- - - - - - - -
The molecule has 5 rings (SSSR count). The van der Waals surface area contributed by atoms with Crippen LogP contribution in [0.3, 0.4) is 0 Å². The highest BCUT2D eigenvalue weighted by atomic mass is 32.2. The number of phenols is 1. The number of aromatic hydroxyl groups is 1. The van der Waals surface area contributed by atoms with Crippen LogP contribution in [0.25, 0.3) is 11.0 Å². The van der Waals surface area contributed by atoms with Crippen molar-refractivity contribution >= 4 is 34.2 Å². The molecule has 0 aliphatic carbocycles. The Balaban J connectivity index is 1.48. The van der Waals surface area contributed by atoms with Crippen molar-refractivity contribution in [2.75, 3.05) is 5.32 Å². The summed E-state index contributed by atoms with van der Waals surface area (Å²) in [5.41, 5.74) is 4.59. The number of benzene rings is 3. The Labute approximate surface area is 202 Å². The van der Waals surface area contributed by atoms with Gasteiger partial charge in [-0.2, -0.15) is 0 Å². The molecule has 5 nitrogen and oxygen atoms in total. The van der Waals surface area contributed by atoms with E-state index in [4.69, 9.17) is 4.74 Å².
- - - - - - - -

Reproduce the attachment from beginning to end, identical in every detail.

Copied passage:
The molecule has 5 rings (SSSR count). The van der Waals surface area contributed by atoms with Crippen LogP contribution in [0.3, 0.4) is 0 Å². The highest BCUT2D eigenvalue weighted by atomic mass is 32.2. The number of phenols is 1. The number of aromatic hydroxyl groups is 1. The van der Waals surface area contributed by atoms with Crippen LogP contribution in [0.25, 0.3) is 11.0 Å². The van der Waals surface area contributed by atoms with Crippen molar-refractivity contribution >= 4 is 34.2 Å². The molecule has 0 aliphatic carbocycles. The Balaban J connectivity index is 1.48. The van der Waals surface area contributed by atoms with Crippen molar-refractivity contribution in [2.75, 3.05) is 5.32 Å². The summed E-state index contributed by atoms with van der Waals surface area (Å²) in [5.41, 5.74) is 4.59. The number of benzene rings is 3. The Labute approximate surface area is 202 Å². The van der Waals surface area contributed by atoms with Gasteiger partial charge in [-0.2, -0.15) is 0 Å². The molecule has 5 nitrogen and oxygen atoms in total. The van der Waals surface area contributed by atoms with E-state index in [4.69, 9.17) is 4.74 Å².